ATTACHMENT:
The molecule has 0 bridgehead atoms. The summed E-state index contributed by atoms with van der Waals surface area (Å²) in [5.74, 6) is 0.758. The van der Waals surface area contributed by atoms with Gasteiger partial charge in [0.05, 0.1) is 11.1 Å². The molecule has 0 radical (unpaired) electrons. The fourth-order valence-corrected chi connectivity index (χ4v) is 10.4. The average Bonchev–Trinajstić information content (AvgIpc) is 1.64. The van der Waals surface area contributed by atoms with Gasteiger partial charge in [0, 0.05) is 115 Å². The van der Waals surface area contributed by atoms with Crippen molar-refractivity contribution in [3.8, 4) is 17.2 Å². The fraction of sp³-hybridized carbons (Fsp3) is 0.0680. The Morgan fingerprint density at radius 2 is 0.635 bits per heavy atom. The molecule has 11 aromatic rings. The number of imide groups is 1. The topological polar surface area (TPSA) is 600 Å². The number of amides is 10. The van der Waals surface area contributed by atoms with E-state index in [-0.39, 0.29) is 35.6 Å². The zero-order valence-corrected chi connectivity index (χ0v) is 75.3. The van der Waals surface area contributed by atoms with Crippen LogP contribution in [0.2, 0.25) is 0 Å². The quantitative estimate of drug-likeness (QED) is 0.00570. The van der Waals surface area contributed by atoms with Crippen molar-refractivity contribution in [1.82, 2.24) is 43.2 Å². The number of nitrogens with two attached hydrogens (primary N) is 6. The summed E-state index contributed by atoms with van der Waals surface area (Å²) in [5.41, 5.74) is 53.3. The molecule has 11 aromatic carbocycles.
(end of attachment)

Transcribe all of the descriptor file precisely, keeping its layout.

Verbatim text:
The molecule has 0 bridgehead atoms. The summed E-state index contributed by atoms with van der Waals surface area (Å²) in [5.74, 6) is 0.758. The van der Waals surface area contributed by atoms with Gasteiger partial charge in [0.05, 0.1) is 11.1 Å². The molecule has 0 radical (unpaired) electrons. The fourth-order valence-corrected chi connectivity index (χ4v) is 10.4. The average Bonchev–Trinajstić information content (AvgIpc) is 1.64. The van der Waals surface area contributed by atoms with Gasteiger partial charge in [0, 0.05) is 115 Å². The van der Waals surface area contributed by atoms with Crippen molar-refractivity contribution in [3.8, 4) is 17.2 Å². The fraction of sp³-hybridized carbons (Fsp3) is 0.0680. The Morgan fingerprint density at radius 2 is 0.635 bits per heavy atom. The molecule has 11 aromatic rings. The number of imide groups is 1. The topological polar surface area (TPSA) is 600 Å². The number of amides is 10. The van der Waals surface area contributed by atoms with E-state index in [-0.39, 0.29) is 35.6 Å². The zero-order valence-corrected chi connectivity index (χ0v) is 75.3. The van der Waals surface area contributed by atoms with Crippen LogP contribution in [0.2, 0.25) is 0 Å². The quantitative estimate of drug-likeness (QED) is 0.00570. The van der Waals surface area contributed by atoms with Crippen molar-refractivity contribution in [1.82, 2.24) is 43.2 Å². The number of nitrogens with two attached hydrogens (primary N) is 6. The summed E-state index contributed by atoms with van der Waals surface area (Å²) in [5.41, 5.74) is 53.3. The molecule has 11 aromatic carbocycles.